Ignoring Facebook in your marketing plan is likely to be a mistake, especially as the addiction is real according to two new reports.
Ignoring Facebook in your marketing plan is likely to be a mistake, especially as the addiction is real!
I was never that keen on Facebook and my personal use of it is still relatively low, but for a content marketing tool it’s hard to beat.
I have used it frequently in the last few years to build audiences around events, podcasts and a radio station and have generally found it to work great; the caveat it that I have done so with paid Facebook advertising.
Two new studies this week have reaffirmed my faith in Facebook.
Facebook more than twice as popular as Twitter
A report from UK communications regulator Ofcom says that 72% of UK adults says they use (or at least have a profile) on Facebook, according to YouGov data.
That compares to just 35% for Twitter, 23% for Instagram, 21% for LinkedIn and less than 20% for other platforms asked about.
The data also reveals that 34% of users say they had checked Facebook within the last ten minutes, 26% of Twitter users had checked their feed in this time too!
If your target audience is older consumers, 69% of over 54s are using social media including 78% of 65-74s and 53% of over 75s – so they are out there!
Even seeing the Facebook logo can spark a response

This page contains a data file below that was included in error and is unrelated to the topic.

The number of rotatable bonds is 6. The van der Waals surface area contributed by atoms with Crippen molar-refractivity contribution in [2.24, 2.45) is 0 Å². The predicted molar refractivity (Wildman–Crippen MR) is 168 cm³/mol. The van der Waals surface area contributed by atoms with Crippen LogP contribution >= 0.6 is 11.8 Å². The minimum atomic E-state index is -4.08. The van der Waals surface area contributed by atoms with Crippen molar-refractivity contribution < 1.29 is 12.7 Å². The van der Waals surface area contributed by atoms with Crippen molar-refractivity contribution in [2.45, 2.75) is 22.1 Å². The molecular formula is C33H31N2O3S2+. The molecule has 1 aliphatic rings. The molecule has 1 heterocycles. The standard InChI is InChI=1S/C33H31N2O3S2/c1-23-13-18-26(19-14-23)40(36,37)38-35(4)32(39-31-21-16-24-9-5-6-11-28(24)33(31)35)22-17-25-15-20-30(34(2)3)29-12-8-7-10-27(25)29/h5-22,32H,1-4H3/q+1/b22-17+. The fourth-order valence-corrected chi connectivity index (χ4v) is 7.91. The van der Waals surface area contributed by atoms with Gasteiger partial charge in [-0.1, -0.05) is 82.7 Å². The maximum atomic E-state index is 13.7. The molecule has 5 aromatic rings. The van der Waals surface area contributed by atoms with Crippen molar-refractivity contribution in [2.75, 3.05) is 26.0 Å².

Perhaps a more surprising study is the one conducted by researchers at Michigan State University and Vrije Universiteit Amsterdam and Radboud University Nijmegen in The Netherlands.
They found that even brief exposure to a Facebook-related image (logo, screenshot) can cause a pleasurable response in frequent social media users, which in turn might trigger social media cravings.
That means that if a frequent social media user sees the Facebook logo on their smartphone screen or perhaps on an advertising billboard, they will feel better and want to check their own feed.
“People are learning this reward feeling when they get to Facebook. What we show with this study is that even with something as simple as the Facebook logo, seeing the Facebook wall of a friend or seeing anything associated with Facebook, is enough to bring that positive association back.” – Allison Eden, assistant professor in the Department of Communication, Michigan State.
While our addiction to Facebook may be a good thing for brands and marketers, it is a worrying part of modern life. This is highlighted in the study by the feelings of guilt that are felt by many users when they fail to regulated their usage.
While we may not be in a position to tackle that side of social media, as content providers we can at least ensure that that media we produce on our subject area is serving our audience with valuable and helpful information and resources.